Cells were treated with 5 μM 3-deazaneplanocin A (DZNep; obtained from Dr Victor E.Marquez of National Cancer Institute, MD) or 5 μM 5-aza-2’-deoxycytidine (5-aza-dC; Sigma, St. Louis, MO) for 72 h and 200 nM trichostatin A (TSA; Sigma) for 24 h as described previously (31). Twenty micromolar LY294002, a PI3K-Akt inhibitor (Sigma), was added to cells for 24 h (32).
Formalin-fixed, paraffin-embedded (FFPE) tissues of human NOSE, ovarian adenoma,borderline tumor and ovarian carcinoma which are de-identified and anonymized, were obtained from the Samsung Medical Center (Seoul, Korea), following approval by that institution’s review board. Immunohistochemistry was performed as described previously (8) using Zymed antibodies against EZH2 (36-6300), claudin-3, (18-7340) or claudin-4 (18-7341). We used the same ovarian carcinoma FFPE tissues that were used for tissue microarray analysis of the expression levels of claudin-3 and claudin-4 by Choi et al. (8) for EZH2 immunohistochemistry.
Total RNA was extracted from cells using Trizol (Invitrogen, Carlsbad, CA) or the Allprep (Qiagen GmbH, Hilden, Germany) kits and reverse transcribed to complementary DNA using the Superscript™ II First-Strand Synthesis System (Invitrogen) according to the manufacturer’s protocol. Following complementary DNA synthesis, quantitative polymerase chain reaction (PCR) was carried out as described previously (33) in a dual system LightCycler (Roche Applied Science, Mannheim, Germany) using the primers, Universal Probe Library (Roche Applied Science) probe sequences are listed in supplementary Table S1 (available at Carcinogenesis Online), with the HPRT1 Taqman probe (TIB MOLBIOL, Berlin, Germany) used as a ‘reference gene’ to normalize gene expression.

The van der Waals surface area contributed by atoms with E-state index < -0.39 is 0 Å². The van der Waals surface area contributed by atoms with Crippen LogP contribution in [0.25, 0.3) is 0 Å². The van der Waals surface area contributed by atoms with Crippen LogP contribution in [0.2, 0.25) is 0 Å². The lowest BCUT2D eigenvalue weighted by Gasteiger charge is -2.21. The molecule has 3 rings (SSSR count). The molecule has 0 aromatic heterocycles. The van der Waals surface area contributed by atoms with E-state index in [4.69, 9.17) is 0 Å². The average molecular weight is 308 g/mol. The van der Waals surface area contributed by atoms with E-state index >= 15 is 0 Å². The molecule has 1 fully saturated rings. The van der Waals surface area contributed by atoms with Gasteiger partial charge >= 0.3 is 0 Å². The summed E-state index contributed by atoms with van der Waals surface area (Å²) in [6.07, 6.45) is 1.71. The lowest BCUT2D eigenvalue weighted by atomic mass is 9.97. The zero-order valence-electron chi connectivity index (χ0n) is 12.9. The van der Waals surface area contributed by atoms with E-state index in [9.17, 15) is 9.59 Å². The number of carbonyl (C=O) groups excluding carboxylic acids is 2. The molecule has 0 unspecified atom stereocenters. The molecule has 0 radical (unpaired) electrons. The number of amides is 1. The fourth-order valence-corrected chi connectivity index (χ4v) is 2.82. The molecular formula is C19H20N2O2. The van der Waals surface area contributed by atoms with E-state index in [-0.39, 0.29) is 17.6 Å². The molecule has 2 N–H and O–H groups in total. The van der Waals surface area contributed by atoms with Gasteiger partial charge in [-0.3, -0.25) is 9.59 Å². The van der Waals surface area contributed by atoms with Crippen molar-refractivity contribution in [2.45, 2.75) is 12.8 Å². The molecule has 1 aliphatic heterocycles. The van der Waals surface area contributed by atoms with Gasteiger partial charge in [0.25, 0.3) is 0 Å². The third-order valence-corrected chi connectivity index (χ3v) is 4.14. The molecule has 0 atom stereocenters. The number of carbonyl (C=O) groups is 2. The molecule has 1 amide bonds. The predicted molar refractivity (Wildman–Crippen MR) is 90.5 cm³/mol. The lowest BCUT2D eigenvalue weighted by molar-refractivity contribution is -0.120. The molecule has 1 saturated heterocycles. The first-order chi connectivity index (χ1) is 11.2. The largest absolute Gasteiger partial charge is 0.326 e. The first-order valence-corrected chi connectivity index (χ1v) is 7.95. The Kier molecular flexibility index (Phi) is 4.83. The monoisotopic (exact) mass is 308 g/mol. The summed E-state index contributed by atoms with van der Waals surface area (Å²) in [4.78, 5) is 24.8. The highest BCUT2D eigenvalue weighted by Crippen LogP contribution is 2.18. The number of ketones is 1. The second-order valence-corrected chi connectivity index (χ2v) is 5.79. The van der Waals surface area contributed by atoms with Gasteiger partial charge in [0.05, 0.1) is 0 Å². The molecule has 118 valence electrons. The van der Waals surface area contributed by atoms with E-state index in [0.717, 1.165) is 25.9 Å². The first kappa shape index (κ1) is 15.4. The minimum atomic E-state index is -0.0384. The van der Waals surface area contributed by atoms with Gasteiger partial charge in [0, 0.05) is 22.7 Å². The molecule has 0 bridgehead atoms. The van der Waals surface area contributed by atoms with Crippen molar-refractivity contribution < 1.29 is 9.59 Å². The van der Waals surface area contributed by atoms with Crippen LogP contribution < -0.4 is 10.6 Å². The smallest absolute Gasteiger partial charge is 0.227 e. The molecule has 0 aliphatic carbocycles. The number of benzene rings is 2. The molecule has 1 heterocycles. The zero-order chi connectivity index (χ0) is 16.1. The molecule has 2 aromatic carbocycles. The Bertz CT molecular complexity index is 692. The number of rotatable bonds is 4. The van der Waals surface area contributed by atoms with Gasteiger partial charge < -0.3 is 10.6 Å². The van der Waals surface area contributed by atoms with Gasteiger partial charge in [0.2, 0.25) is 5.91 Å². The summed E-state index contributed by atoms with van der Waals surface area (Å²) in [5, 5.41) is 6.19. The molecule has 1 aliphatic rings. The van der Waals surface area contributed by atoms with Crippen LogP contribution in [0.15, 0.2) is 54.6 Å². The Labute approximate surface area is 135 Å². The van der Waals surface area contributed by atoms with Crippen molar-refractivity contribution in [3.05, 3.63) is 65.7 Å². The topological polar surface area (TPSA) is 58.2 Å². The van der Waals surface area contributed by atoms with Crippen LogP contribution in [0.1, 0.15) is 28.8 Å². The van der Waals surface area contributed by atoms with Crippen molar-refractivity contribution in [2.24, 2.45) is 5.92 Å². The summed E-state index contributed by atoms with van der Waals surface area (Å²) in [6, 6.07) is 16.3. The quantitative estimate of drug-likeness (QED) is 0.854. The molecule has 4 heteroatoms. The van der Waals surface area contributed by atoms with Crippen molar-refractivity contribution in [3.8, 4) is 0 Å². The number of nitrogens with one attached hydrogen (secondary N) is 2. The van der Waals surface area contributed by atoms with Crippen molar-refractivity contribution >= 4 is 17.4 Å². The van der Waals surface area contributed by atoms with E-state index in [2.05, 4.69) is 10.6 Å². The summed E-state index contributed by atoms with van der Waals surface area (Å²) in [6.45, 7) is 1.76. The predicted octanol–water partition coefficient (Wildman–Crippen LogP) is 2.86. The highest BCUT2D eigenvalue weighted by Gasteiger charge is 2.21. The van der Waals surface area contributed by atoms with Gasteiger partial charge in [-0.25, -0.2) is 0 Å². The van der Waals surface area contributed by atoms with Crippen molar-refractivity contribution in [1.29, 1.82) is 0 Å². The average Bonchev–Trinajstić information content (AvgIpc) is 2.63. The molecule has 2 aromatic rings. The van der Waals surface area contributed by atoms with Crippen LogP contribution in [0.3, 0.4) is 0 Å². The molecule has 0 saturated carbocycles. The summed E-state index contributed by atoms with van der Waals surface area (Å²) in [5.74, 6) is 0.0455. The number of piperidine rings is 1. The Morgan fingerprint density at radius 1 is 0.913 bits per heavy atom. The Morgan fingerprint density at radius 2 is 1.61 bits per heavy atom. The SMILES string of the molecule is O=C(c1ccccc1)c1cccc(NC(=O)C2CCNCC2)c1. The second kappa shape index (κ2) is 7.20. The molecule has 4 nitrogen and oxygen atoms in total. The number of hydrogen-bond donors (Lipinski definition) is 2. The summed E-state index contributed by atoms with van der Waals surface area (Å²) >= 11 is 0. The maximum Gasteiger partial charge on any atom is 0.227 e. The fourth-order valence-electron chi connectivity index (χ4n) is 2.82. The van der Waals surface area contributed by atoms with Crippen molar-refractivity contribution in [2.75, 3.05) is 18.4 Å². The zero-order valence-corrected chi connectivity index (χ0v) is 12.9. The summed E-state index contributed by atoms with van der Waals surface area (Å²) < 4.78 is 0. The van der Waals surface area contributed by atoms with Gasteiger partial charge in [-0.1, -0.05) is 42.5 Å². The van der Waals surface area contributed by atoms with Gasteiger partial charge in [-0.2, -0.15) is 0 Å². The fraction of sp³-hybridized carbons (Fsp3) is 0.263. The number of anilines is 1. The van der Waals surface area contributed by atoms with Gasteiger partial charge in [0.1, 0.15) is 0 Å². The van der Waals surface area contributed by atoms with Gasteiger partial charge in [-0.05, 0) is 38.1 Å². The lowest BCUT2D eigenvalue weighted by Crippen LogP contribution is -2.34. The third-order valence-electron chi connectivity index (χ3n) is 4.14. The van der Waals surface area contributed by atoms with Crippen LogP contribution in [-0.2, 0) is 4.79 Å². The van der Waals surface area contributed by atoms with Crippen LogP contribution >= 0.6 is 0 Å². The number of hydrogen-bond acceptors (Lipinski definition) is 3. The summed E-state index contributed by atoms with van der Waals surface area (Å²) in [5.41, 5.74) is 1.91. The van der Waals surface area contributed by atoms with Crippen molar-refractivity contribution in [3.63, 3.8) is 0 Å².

Whole cell lysates were prepared by cell incubation with RIPA lysis buffer and 20–30 μg of total proteins were used for immunoblotting with antibodies to claudin-3 (Zymed Laboratories, South San Francisco, CA; 18-7340), claudin-4 (Zymed, 18-7341), actin (Santa Cruz Biotechnology, Santa Cruz, CA; sc-1616), H3K27me3 (Millipore, Temecula, CA; 07-449), EZH2 (Cell signaling, Danvers, MA; 4905), SUZ12 (Abcam, Cambridge, UK; ab12073) or EED (Millipore, 09-927).
CLDN3 promoter luciferase reporter plasmids were constructed by PCR using a bacterial artificial chromosome clone as a template (AC093168, RP11-148M21/DH10B; Invitrogen) and the primers are listed in supplementary Table S2 (available at Carcinogenesis Online). The PCR product was then cloned into a pGL3-Basic (Promega, Madison, WI) and the correct product confirmed by DNA sequencing. Cells were harvested 16 h after cotransfection with luciferase reporter and pCMV-lacZ plasmids using Lipofectamine LTX (Invitrogen) according to the manufacturer’s instructions and firefly luciferase activity was measured using a luciferase assay system (Promega). All experiments were repeated three times.